At its best, friendship is a bond between equals who support and challenge each other while respecting each other’s autonomy. That’s a pretty good standard by which to evaluate all our relationships. Without the constraints that are imposed upon us today—citizenship and illegality, property and debt, corporate and military chains of command—we could reconstruct our relations on the basis of free association and mutual aid."
power  authority  anarchism  anarchy  society  mutualaid  hierarchy  imbalance  horizontality  crimethinc  humanism  manhood  whiteness  obedience  freedom  authoritarianism  relationships  trust  domination  self-determination  individualism  collectivism  community  revolt  revolution  liberty  liberation  borders  leaders  leadership  profit  property  ownership 
august 2016 by robertogreco
Marilynne Robinson: on capitalism and "what we actually value" by Radio Open Source
"The Pulitzer Prize-winning novelist and essayist Marilynne Robinson talks about what we value and what we need and the basics of American society, pitted against a "weird ideologized form of capitalism"."
marilynnerobinson  via:taryn  capitalism  criticism  wealth  values  2015  history  ideology  neoliberalism  coldwar  society  profits  profit  art  science  business  empowerment  time  culture  hierarchy  prosperity  teaching  howweteach  monetization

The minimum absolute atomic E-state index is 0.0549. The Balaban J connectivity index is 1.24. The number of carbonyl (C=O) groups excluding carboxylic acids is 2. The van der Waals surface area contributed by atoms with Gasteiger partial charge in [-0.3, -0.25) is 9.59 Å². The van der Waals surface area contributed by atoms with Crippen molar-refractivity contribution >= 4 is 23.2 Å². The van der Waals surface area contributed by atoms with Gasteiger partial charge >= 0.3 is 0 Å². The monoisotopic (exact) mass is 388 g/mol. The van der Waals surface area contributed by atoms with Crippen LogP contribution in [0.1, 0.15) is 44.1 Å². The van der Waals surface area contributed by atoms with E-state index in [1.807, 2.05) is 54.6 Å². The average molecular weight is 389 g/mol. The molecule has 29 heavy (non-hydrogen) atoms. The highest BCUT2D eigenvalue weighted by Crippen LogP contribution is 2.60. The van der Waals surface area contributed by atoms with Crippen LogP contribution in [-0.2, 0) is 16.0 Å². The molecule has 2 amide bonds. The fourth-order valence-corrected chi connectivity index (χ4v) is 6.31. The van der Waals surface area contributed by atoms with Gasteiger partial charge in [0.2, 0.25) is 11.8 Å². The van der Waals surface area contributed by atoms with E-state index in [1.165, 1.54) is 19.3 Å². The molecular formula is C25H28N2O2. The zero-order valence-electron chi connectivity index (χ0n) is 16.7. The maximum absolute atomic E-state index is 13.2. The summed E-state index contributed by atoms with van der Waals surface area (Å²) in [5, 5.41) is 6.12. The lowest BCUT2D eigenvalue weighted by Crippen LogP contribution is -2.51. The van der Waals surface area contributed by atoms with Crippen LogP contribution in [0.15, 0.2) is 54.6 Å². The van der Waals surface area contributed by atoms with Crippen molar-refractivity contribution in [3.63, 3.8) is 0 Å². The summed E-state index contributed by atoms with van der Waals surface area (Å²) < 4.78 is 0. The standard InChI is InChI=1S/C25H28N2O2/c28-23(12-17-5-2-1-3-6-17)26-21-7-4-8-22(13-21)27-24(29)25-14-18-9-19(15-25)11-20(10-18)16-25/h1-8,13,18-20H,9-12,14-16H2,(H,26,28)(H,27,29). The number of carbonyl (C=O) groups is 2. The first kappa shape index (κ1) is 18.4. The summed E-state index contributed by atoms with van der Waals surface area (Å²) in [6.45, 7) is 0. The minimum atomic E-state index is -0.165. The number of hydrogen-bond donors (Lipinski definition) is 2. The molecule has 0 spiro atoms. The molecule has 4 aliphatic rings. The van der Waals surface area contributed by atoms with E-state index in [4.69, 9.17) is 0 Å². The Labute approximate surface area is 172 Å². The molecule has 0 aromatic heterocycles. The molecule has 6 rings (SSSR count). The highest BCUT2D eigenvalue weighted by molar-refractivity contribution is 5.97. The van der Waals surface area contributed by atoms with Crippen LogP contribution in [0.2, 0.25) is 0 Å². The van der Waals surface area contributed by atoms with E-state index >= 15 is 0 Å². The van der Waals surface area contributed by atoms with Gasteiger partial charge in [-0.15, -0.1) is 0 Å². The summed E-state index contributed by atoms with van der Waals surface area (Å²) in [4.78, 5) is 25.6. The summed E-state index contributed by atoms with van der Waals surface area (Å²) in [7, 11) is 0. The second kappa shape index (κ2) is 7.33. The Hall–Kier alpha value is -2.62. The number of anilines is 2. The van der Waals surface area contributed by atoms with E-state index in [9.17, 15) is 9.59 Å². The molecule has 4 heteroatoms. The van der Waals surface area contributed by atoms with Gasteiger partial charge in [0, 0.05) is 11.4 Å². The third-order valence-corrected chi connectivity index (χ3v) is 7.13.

july 2015 by robertogreco
Jennifer Armbrust | Proposals for the Feminine Economy | CreativeMornings/PDX
"“The experimental feminine is all that is not business as usual and vice versa.” — Joan Retallack

What does it look like to embody feminine principles in business? In art? Why does it matter—what’s at stake? What does gender have to do with business? What does business have to do with art? What does capitalism have to do with nature? And what is an economy, anyhow? Can a business be feminist? Why would it want to? Where is money in all of this? Armbrust’s Creative Mornings talk posits a protocol for prototyping an experimental/feminine business."

[Direct link to video: https://www.youtube.com/watch?v=i7kI7Bsa56g ]
jennarmbrust  via:nicolefenton  2015  capitalism  feminism  masculinity  consciouscapitalism  power  egalitarianism  growth  art  design  criticaltheory  entrepreneurship  business  economics  competition  inequality  ownership  consumerism  consumption  labor  work  efficiency  speed  meritocracy  profit  individualism  scarcity  abundance  poverty  materialism  care  caring  interdependence  vulnerability  embodiment  ease  generosity  collaboration  sustainability  resourcefulness  mindfulness  self-care  gratitude  integrity  honesty  nature  joanretallack  well-being 
july 2015 by robertogreco
A Hundred Years Is Nothing: The VICE Interview with Alejandro Jodorowsky | VICE | United States